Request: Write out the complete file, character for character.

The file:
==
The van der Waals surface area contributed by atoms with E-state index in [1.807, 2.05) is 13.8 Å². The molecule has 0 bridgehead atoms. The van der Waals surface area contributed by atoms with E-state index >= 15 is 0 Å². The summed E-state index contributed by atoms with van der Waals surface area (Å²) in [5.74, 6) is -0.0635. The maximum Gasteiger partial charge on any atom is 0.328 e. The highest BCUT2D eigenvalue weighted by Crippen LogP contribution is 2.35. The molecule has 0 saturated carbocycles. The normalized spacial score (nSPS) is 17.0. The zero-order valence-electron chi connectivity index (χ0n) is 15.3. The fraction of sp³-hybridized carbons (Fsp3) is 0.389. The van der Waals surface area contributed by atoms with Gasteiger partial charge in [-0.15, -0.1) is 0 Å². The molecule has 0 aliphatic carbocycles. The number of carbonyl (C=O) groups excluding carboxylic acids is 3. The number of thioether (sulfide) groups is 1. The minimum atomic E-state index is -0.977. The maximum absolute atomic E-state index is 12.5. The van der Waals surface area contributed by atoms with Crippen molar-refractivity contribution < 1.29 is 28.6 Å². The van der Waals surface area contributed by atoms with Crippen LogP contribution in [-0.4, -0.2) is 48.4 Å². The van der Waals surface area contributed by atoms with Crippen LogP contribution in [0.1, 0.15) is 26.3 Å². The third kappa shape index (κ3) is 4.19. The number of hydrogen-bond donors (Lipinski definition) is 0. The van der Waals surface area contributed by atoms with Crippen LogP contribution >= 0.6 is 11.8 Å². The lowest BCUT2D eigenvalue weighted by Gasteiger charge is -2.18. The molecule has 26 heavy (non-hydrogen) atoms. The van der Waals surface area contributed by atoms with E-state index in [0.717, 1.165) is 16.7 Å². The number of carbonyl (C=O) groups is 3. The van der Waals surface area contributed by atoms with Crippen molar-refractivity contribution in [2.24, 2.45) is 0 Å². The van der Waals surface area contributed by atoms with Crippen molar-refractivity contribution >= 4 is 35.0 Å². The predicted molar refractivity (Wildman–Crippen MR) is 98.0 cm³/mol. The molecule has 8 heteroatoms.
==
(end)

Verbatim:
The van der Waals surface area contributed by atoms with E-state index in [1.807, 2.05) is 13.8 Å². The molecule has 0 bridgehead atoms. The van der Waals surface area contributed by atoms with E-state index >= 15 is 0 Å². The summed E-state index contributed by atoms with van der Waals surface area (Å²) in [5.74, 6) is -0.0635. The maximum Gasteiger partial charge on any atom is 0.328 e. The highest BCUT2D eigenvalue weighted by Crippen LogP contribution is 2.35. The molecule has 0 saturated carbocycles. The normalized spacial score (nSPS) is 17.0. The zero-order valence-electron chi connectivity index (χ0n) is 15.3. The fraction of sp³-hybridized carbons (Fsp3) is 0.389. The van der Waals surface area contributed by atoms with Gasteiger partial charge in [-0.15, -0.1) is 0 Å². The molecule has 0 aliphatic carbocycles. The number of carbonyl (C=O) groups excluding carboxylic acids is 3. The number of thioether (sulfide) groups is 1. The minimum atomic E-state index is -0.977. The maximum absolute atomic E-state index is 12.5. The van der Waals surface area contributed by atoms with Crippen molar-refractivity contribution < 1.29 is 28.6 Å². The van der Waals surface area contributed by atoms with Crippen LogP contribution in [-0.4, -0.2) is 48.4 Å². The van der Waals surface area contributed by atoms with Crippen LogP contribution in [0.1, 0.15) is 26.3 Å². The third kappa shape index (κ3) is 4.19. The number of hydrogen-bond donors (Lipinski definition) is 0. The van der Waals surface area contributed by atoms with Crippen LogP contribution >= 0.6 is 11.8 Å². The lowest BCUT2D eigenvalue weighted by Gasteiger charge is -2.18. The molecule has 26 heavy (non-hydrogen) atoms. The van der Waals surface area contributed by atoms with E-state index in [0.717, 1.165) is 16.7 Å². The number of carbonyl (C=O) groups is 3. The van der Waals surface area contributed by atoms with Crippen molar-refractivity contribution in [2.24, 2.45) is 0 Å². The van der Waals surface area contributed by atoms with Crippen molar-refractivity contribution >= 4 is 35.0 Å². The predicted molar refractivity (Wildman–Crippen MR) is 98.0 cm³/mol. The molecule has 8 heteroatoms.